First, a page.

Hub’s O’Brien leads delegation to Limerick, Belfast
By Bill Forry, Editor, special to the BIR, February 27, 2014
Boston’s own Drew O’Brien — a longtime aide to Secretary of State John Kerry — is forging new bonds between the US government, the Republic of Ireland. and Northern Ireland through his role as a State Department representative focused on diaspora communities around the world. O’Brien recently returned from his second visit to the Republic and Belfast in the last year. Both trips were focused on encouraging US investors to consider new opportunities across the pond.
Last year, O’Brien was named Special Representative in the State Department’s Office of the Global Partnership Initiative. In late January, he led a delegation of US investors, entrepreneurs, philanthropists, and representatives from academia and civil society to Limerick and Belfast, as part of a new public-private State Department initiative dubbed a POD— short for Partnership Opportunity Delegations (PODs). The trip focused on partnership opportunities in science, technology, engineering, and mathematics (STEM) education in particular. The delegation included representatives from Boston College and Worcester Polytechnic Institute, along with venture capitalists and other business interests.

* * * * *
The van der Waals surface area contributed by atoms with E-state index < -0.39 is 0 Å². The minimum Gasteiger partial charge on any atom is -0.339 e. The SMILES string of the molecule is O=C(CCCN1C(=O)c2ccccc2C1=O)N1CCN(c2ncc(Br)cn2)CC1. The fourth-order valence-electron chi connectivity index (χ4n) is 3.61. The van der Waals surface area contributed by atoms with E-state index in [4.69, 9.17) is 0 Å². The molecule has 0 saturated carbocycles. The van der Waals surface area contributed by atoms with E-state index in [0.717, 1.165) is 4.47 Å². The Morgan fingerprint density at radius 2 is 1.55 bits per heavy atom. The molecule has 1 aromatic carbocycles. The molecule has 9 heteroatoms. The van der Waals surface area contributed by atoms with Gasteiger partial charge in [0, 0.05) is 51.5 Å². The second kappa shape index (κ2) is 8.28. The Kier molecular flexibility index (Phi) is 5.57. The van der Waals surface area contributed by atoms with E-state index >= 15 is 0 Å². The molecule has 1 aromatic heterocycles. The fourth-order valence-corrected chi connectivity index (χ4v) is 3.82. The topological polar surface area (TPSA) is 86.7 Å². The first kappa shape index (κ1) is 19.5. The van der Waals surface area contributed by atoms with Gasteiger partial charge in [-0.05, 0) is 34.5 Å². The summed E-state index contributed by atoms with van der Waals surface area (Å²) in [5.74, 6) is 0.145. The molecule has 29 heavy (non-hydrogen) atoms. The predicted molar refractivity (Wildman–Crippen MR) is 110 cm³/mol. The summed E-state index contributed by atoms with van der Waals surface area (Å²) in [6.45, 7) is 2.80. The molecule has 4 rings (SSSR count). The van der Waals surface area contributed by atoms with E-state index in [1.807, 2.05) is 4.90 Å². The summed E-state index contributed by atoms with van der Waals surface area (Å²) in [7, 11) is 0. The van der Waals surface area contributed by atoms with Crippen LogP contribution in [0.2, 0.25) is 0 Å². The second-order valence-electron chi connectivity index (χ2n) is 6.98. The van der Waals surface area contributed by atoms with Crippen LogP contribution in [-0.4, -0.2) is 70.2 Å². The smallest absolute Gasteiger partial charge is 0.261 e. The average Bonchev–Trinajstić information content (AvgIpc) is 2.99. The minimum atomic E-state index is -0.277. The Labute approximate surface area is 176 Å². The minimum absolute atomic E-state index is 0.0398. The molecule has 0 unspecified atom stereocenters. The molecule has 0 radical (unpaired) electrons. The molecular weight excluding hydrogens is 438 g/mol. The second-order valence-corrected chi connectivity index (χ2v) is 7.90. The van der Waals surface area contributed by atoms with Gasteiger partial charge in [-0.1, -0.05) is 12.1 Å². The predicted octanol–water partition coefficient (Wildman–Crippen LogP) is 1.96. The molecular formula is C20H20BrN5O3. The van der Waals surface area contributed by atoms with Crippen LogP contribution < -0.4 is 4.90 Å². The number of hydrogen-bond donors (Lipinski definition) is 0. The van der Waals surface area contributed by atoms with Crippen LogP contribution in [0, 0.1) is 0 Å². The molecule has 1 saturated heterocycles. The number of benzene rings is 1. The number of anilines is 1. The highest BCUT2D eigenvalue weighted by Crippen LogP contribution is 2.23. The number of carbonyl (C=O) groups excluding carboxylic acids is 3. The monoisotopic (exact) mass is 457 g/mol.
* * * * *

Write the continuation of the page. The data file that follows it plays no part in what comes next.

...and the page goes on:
“The idea of the POD is not to go on a single issue, but rather go to a place with multiple interests and try to put like-minded people together,” explained O’Brien. “My directive to the group was to have an open mind. You’ll be completely surprised by the good and the bad of [Belfast]. But by the end of the two days you will fall in love with the place. And that’s exactly what happened.”
While in Limerick on Jan. 27-28, O’Brien and the delegation attended the Irish Technology Leadership Group’s Silicon Valley Global Technology Forum, where he delivered remarks. In Belfast on Jan. 28-29, the delegation was hosted by Minister Steven Farry, a member of the Northern Ireland Assembly who leads the Department for Employment and Learning.
“We realized we were completely on same page: How do we take what we’re doing in Boston and Cambridge and San Jose and Austin, Texas, and other entrepreneurial pockets and import-export that and bring people over. We do this all over the world,” O’Brien said.
One key member of the delegation, O’Brien said, was Mary Kane, CEO of the Washington, D.C.-based Sister Cities International, which seeks to pair cities with logical links. Currently, Belfast is linked with Nashville. O’Brien thinks another such pairing with Belfast “might be coming to a city near you.”